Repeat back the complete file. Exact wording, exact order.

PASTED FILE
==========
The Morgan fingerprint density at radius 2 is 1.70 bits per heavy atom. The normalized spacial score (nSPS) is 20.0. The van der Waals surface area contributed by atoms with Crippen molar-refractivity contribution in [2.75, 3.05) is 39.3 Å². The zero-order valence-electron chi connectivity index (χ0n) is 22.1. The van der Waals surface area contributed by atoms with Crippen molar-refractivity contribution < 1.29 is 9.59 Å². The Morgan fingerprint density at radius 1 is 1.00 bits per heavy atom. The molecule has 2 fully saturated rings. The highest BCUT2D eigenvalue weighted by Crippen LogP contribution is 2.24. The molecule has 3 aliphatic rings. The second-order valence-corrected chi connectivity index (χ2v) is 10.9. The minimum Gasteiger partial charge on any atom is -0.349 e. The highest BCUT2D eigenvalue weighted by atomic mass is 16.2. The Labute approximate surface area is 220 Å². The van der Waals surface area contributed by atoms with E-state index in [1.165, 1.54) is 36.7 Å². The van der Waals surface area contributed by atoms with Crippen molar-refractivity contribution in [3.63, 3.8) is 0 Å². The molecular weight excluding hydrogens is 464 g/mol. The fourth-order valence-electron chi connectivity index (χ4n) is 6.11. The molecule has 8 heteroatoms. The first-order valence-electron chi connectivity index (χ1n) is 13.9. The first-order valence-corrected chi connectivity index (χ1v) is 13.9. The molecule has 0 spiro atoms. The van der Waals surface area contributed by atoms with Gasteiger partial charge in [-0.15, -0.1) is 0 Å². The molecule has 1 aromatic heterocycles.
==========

The Morgan fingerprint density at radius 2 is 1.70 bits per heavy atom. The normalized spacial score (nSPS) is 20.0. The van der Waals surface area contributed by atoms with Crippen molar-refractivity contribution in [2.75, 3.05) is 39.3 Å². The zero-order valence-electron chi connectivity index (χ0n) is 22.1. The van der Waals surface area contributed by atoms with Crippen molar-refractivity contribution < 1.29 is 9.59 Å². The Morgan fingerprint density at radius 1 is 1.00 bits per heavy atom. The molecule has 2 fully saturated rings. The highest BCUT2D eigenvalue weighted by Crippen LogP contribution is 2.24. The molecule has 3 aliphatic rings. The second-order valence-corrected chi connectivity index (χ2v) is 10.9. The minimum Gasteiger partial charge on any atom is -0.349 e. The highest BCUT2D eigenvalue weighted by atomic mass is 16.2. The Labute approximate surface area is 220 Å². The van der Waals surface area contributed by atoms with E-state index in [1.165, 1.54) is 36.7 Å². The van der Waals surface area contributed by atoms with Crippen molar-refractivity contribution in [3.63, 3.8) is 0 Å². The molecular weight excluding hydrogens is 464 g/mol. The fourth-order valence-electron chi connectivity index (χ4n) is 6.11. The molecule has 8 heteroatoms. The first-order valence-electron chi connectivity index (χ1n) is 13.9. The first-order valence-corrected chi connectivity index (χ1v) is 13.9. The molecule has 0 spiro atoms. The van der Waals surface area contributed by atoms with Gasteiger partial charge in [-0.15, -0.1) is 0 Å². The molecule has 1 aromatic heterocycles.